New answers tagged

1

My limited* experience with Shimano SPD was that a drop of oil on the cleats can resolve the hard-to-get-out problem. (*) Only had them for a year quite a while back, didn't like the feel.


6

Bald-ness isn't a problem on tires used on roads. In fact, it's favorable. I'd replace the tire once I start getting flats (or a bit before), or seeing canvas. The primary advantage of tubeless would let you run lower pressures (since you can't pinch flat a tube if it isn't there) which is useful for running big tires while mountain biking for more grip ...


0

Panniers vs. Rucksacks in weather: In hot weather I always use my pannier(s)...a rucksack on your back will decrease your ability to cool down, regardless what the manufacturer says! In very cold weather I sometimes switch back to a rucksack because it keeps me warmer. Panniers can catch the wind and take the bike away from you and some people find it ...


3

In the end, you generally get a better workout when you have a faster bike. This is because you usually end up riding more often/longer distances than you would otherwise. Also, riding fast is fun. And when you're having fun you don't notice the pain nearly as much. Just enjoy it and feed your speed addiction. You won't lose fitness. More likely you'll be ...


4

Bike weight and performance is only one factor. Your average speed and whether or not you have inclines would also factor in, of course. You can have a light bike with skinny wheels and burn as many calories by averaging 18mph, or a heavy bike and burn the same calories at a lower speed, etc... Coincidentally, this month's Bicycling Magazine has a brief ...


-1

use single speed for high end and just rely upon your grip on handle and pedals.Doing so u can increase the inertia of your mtb so that it moves way along with u. Secondly,if u use fenders in rain,please remove them if not required.That's all i can say.


1

I would caution against it, not because of the belt drive, but because of the internal gear hub. I commuted for 2 years on a SRAM IGH. Water always got inside it until it rusted so bad it was useless. When it was cold, the water in the hub would freeze into a block of ice and I'd have to warm it before I could ride. I replaced it with an Alfine 11 and the ...


4

Yes, the gearing should be fine. from http://www.sheldonbrown.com/nexus8.shtml the lowest ratio is 0.57 which is as low as many mountain bikes. The belt is actually wider than a metal chain and has longer life, so should be more robust: http://www.conti-drive-system.com/pages/faq/faq_en.html. But the internal hub has more moving parts, so is slightly less ...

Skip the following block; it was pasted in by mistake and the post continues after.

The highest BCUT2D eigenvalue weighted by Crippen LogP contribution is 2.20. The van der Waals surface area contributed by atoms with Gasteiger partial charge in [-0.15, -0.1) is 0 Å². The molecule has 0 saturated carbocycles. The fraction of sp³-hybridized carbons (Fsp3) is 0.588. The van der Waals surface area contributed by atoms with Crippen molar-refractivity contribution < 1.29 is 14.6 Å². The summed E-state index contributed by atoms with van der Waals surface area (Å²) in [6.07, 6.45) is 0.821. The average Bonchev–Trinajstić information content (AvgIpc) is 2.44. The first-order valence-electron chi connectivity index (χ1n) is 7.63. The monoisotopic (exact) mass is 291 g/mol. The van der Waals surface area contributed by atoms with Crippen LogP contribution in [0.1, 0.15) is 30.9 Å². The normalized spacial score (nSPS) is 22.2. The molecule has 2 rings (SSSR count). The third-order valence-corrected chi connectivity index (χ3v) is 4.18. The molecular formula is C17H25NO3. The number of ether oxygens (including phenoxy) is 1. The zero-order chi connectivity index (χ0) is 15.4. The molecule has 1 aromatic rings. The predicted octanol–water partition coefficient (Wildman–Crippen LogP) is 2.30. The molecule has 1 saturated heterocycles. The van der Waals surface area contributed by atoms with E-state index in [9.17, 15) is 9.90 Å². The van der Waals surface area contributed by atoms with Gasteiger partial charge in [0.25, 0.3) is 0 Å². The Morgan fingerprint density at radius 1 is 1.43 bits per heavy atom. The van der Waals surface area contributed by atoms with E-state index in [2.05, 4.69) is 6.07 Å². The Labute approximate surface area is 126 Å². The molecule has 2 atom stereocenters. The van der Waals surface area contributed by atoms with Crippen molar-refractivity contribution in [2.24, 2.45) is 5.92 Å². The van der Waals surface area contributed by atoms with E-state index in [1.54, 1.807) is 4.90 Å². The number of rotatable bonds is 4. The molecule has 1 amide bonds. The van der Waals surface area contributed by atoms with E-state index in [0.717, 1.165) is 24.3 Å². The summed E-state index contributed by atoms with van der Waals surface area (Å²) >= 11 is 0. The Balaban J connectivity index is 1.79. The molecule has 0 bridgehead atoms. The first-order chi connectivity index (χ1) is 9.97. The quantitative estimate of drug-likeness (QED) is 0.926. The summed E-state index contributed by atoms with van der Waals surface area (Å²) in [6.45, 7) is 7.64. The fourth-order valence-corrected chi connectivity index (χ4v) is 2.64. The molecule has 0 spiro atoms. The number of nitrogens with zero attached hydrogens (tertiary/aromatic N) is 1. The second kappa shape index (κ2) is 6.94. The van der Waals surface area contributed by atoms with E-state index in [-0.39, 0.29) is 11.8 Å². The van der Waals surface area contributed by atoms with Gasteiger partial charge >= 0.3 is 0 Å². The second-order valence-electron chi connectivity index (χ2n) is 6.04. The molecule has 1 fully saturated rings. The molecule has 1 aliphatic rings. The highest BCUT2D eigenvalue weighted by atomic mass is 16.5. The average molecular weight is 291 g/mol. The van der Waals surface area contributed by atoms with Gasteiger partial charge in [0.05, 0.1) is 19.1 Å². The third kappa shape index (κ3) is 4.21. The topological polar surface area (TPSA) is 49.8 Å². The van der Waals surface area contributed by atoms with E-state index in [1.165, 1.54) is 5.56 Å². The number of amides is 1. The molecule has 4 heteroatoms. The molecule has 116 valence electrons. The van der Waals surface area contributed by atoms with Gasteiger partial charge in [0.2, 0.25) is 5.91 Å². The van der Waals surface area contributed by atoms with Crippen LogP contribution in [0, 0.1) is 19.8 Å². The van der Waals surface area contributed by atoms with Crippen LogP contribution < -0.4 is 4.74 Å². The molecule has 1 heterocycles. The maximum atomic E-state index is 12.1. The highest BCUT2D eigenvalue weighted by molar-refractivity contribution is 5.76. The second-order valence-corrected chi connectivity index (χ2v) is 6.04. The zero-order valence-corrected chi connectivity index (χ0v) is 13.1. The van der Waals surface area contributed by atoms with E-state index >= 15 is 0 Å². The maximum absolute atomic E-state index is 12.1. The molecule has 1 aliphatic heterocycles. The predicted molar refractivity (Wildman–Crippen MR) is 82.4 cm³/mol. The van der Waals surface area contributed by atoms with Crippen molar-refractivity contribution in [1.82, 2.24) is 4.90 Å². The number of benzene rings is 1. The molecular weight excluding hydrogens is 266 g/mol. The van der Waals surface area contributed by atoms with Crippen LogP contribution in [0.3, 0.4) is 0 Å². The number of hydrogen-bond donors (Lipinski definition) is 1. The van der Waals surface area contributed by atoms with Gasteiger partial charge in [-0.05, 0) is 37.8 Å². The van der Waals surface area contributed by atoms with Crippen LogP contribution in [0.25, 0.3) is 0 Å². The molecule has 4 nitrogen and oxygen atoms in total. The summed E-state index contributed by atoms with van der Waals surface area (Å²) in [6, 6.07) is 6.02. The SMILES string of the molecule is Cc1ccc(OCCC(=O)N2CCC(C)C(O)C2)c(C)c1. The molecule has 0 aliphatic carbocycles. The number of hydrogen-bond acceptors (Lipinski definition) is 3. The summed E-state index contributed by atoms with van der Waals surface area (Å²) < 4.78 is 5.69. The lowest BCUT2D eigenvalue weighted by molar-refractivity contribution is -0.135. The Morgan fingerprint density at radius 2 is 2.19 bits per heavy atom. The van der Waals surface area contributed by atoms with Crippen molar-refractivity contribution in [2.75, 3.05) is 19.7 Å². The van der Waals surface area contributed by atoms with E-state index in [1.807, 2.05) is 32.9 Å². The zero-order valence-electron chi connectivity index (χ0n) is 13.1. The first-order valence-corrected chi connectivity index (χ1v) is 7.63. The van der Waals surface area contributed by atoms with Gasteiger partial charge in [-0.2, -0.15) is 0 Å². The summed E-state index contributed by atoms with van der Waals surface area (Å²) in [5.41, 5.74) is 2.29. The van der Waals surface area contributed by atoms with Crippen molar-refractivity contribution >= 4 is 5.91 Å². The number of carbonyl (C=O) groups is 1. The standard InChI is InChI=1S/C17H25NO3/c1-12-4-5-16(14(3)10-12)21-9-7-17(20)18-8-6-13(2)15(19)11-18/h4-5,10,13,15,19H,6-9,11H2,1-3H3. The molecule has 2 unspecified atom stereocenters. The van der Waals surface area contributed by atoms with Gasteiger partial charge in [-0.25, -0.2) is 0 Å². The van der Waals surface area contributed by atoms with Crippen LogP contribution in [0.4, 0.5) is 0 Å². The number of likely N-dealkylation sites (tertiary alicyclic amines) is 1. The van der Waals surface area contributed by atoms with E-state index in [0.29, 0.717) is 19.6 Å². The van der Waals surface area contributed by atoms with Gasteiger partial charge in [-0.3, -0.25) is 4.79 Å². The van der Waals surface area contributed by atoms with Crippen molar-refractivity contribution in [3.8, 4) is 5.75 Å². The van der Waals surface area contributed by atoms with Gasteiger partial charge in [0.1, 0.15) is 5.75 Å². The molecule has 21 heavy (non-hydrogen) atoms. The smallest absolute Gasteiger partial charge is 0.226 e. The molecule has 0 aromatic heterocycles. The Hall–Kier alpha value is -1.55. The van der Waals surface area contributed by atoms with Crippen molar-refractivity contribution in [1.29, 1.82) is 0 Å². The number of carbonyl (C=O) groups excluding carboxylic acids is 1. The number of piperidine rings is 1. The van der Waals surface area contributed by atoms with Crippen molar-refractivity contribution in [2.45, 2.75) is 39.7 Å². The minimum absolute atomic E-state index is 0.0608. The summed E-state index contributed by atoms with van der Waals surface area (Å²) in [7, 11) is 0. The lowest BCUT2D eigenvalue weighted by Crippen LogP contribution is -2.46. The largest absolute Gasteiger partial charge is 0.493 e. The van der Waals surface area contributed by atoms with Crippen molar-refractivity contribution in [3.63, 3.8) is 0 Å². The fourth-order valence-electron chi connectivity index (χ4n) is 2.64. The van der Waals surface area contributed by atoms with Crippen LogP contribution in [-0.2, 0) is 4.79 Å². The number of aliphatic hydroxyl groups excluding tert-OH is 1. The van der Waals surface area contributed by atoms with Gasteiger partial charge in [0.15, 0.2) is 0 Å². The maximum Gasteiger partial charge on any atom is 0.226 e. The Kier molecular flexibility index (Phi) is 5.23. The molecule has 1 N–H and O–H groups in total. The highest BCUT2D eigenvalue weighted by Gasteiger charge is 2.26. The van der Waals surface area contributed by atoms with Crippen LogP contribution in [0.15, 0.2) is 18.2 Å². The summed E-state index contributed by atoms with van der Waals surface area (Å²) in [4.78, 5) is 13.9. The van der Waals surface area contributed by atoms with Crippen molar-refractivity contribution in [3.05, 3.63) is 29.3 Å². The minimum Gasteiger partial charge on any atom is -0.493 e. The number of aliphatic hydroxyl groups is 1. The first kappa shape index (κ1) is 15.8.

0

UK Trains Virgin Trains accept bikes, however you must reserve a space first. You can book at the station ticket office at least 15 minutes before the train arrives, or over the phone [0344 556 5659, Option 1] at least 60 mins. before (as you have to wait for the system to update and then collect your reservations from a self-service machine). You can ...


2

Latvia Inland intercity trains 🚆 Bicycles are allowed on inland intercity trains operated by Pasažieru vilciens (inland railway public transport service provider) for a fee which amounts to a baggage ticket. Bicycles should be placed in bicycle holders, if a railway wagon is fitted with such holders. Railway wagons with bike holders are marked with a ...


1

Switzerland Generally: if there is space you are mostly/often allowed to bring your bike on the bus/train/tram. You are however expected to pay for it (generally a half-fare, the same kids pay). "Long distance" ;) trains ("Intercity") You're allowed to bring bikes, but only in designated wagons which have a special bike compartment. Most of the inter-city ...


0

Bangalore, India Regular buses do not allow cycles, especially since the door is too small to take it through. Ac-buses are supposed to allow you to take your cycle. You will be charged an extra 'luggage' fee which keeps changing so I shan't bother mentioning it. However, during peak times conductors will often disallow you due to lack of space. If you want ...


2

Japan JR East trains No JR East trains allow unpacked bikes, but folded or packed bicycles (in bags) are usually fine, no additional fee required. Trains tend to be packed, so placing a bicycle in the very end of a frontmost or rearmost car is least troublesome. From the observation, JR Takasaki line is the least strict and an unpacked bicycle can be taken ...


1

New Jersey Transit (New Jersey/New York) Paraphrased/quoted from here. Trains: Folding bikes are usually allowed. Standard-frame bicycles are permitted on many NJ TRANSIT trains as described below: On weekdays - Bicycles are permitted on all weekday trains on all lines except inbound trains that end in Hoboken, Newark or New York between 6 a.m. and ...



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